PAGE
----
Recently, Nepal has been hit by a second major earthquake in less than three weeks. It had 7.3-magnitude and it killed 65 people and more than 1,200 injured.
The human cost in lives and injuries is hard to calculate at the moment, but between this new earthquake and the April 25th earthquake (7.8-magnitude) just a couple of weeks prior, the estimated death toll is currently over 8,065 with over 19,200 injured. These causalities don’t take into account those killed in the adjoining areas of Nepal, or by the subsequent avalanches it triggered on Mount Everest and in the Lantang Valley.
As catastrophic as the two earthquakes have been on human life, Nepal’s pre-disaster limited infrastructure means that recovery and aid for the afflicted groups in the area could in fact take weeks to years for some of the more isolated communities.
In an interview with the Wall Street Journal, Alex Marianelli, senior logistics officer for Asia at the United Nations World Food Program and one of the directors of the effort that is bringing medicine, food and other supplies to the battered, impoverished nation, had this to say “Logistically, this particular disaster—because of the geography and the mountainous terrain and poor roads—is probably the most difficult response I have ever had to implement”.
Other issues that have hindered aid groups and relief supply chains are the country’s customs requirements, congestion, and transportation difficulties.
The Nepal Crisis
The Nepali government wanted to tax the relief materials like ordinary goods which in turn has led to Nepalis expressing doubt as to the effectiveness of the government in sending aid where it’s most needed.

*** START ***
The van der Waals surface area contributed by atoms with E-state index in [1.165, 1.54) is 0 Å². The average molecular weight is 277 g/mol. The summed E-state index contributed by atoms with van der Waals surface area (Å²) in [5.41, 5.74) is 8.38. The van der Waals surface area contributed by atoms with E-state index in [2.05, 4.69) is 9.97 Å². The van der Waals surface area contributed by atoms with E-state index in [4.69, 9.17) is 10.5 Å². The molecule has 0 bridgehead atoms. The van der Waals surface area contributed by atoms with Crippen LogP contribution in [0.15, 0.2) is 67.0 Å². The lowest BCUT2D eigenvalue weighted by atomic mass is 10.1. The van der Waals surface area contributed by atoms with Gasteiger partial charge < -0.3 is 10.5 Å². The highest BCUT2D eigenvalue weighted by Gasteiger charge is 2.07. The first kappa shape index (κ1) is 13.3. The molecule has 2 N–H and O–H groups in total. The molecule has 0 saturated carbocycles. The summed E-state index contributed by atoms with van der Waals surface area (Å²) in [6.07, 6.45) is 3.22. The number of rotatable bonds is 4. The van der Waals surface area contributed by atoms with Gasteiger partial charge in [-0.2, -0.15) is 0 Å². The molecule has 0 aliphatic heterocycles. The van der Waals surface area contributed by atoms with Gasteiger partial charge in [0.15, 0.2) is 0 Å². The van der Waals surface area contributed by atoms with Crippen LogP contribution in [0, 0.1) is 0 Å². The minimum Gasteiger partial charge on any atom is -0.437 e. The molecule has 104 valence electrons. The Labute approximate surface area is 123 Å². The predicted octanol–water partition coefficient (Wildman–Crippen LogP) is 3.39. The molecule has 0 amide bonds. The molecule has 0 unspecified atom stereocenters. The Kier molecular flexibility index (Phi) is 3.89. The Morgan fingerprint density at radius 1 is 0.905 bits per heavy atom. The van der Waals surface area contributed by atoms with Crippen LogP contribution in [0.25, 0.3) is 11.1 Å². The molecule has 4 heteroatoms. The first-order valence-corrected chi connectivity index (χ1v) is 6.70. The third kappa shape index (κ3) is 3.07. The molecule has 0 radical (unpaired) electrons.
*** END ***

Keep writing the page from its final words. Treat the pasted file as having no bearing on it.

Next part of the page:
The country only has one airport in Katmandu that can handle the larger aircraft needed by relief groups. However strict weight restrictions and the capital’s 4,600-foot elevation and relatively short runway make landings difficult.
Both UPS and FedEx Corp. have committed resources to helping Nepal. UPS has announced that it would give $500,000 to aid which in combination with in-kind support to enable the provision of urgent relief supplies, as well as potential on-the-ground logistics support for long-term recovery needs. FedEx’s announced support was for approximately $1 million in cash, transportation support and a chartered flight to deliver critical medical aid and supplies to Nepal.
There had been some progress in alleviated Nepal’s most affected areas as several international bodies (both public and private) were working on more long term solutions which would’ve addressed the country’s unique geographic situation. However, yesterday’s earthquake has put that work into question.
Thousands died in the initial April earthquale. Hundreds of thousands more were left homeless, and centuries-old buildings were destroyed at UNESCO World Heritage sites in the Kathmandu. The new earthquake only added to the misery and will stretch already thinned supply lines even further as things begin to settle.
After the initial search and rescue operations, focus will shift toward shelter, water, and medical supplies. Hopefully, the logistics of the situation can improved soon as food is already an urgent need for many thousands in the country, and it’ll become even more pressing once the heavy rains start and new area fall victim to avalanches.
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